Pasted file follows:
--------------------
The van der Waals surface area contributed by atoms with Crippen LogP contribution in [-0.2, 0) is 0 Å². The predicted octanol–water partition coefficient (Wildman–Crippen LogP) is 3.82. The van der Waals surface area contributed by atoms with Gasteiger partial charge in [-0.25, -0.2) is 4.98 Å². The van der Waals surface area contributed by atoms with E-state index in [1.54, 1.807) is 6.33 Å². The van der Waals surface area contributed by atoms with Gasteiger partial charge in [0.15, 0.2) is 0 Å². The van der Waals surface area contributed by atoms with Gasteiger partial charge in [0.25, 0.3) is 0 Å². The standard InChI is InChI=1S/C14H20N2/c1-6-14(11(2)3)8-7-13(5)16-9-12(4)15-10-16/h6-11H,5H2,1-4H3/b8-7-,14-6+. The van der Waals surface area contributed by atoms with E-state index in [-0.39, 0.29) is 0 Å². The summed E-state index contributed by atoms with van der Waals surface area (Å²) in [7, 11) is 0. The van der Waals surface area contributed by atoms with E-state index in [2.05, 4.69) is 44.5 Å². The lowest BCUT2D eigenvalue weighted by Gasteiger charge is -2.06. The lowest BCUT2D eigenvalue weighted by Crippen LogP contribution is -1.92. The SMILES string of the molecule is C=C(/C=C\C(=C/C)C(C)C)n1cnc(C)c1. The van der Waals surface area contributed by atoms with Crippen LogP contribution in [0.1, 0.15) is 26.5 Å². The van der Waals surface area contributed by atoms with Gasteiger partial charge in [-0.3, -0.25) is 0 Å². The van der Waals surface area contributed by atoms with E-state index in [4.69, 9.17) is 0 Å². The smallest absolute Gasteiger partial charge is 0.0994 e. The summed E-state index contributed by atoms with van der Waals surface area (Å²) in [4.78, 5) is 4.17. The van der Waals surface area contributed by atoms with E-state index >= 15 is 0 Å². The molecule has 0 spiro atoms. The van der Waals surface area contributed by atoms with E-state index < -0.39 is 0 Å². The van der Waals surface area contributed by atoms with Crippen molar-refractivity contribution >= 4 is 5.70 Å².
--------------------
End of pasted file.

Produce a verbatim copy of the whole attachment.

The van der Waals surface area contributed by atoms with Crippen LogP contribution in [-0.2, 0) is 0 Å². The predicted octanol–water partition coefficient (Wildman–Crippen LogP) is 3.82. The van der Waals surface area contributed by atoms with Gasteiger partial charge in [-0.25, -0.2) is 4.98 Å². The van der Waals surface area contributed by atoms with E-state index in [1.54, 1.807) is 6.33 Å². The van der Waals surface area contributed by atoms with Gasteiger partial charge in [0.15, 0.2) is 0 Å². The van der Waals surface area contributed by atoms with Gasteiger partial charge in [0.25, 0.3) is 0 Å². The standard InChI is InChI=1S/C14H20N2/c1-6-14(11(2)3)8-7-13(5)16-9-12(4)15-10-16/h6-11H,5H2,1-4H3/b8-7-,14-6+. The van der Waals surface area contributed by atoms with E-state index in [-0.39, 0.29) is 0 Å². The summed E-state index contributed by atoms with van der Waals surface area (Å²) in [7, 11) is 0. The van der Waals surface area contributed by atoms with E-state index in [2.05, 4.69) is 44.5 Å². The lowest BCUT2D eigenvalue weighted by Gasteiger charge is -2.06. The lowest BCUT2D eigenvalue weighted by Crippen LogP contribution is -1.92. The SMILES string of the molecule is C=C(/C=C\C(=C/C)C(C)C)n1cnc(C)c1. The van der Waals surface area contributed by atoms with Crippen LogP contribution in [0.1, 0.15) is 26.5 Å². The van der Waals surface area contributed by atoms with Gasteiger partial charge in [-0.3, -0.25) is 0 Å². The van der Waals surface area contributed by atoms with E-state index in [4.69, 9.17) is 0 Å². The smallest absolute Gasteiger partial charge is 0.0994 e. The summed E-state index contributed by atoms with van der Waals surface area (Å²) in [4.78, 5) is 4.17. The van der Waals surface area contributed by atoms with E-state index >= 15 is 0 Å². The molecule has 0 spiro atoms. The van der Waals surface area contributed by atoms with E-state index < -0.39 is 0 Å². The van der Waals surface area contributed by atoms with Crippen molar-refractivity contribution >= 4 is 5.70 Å².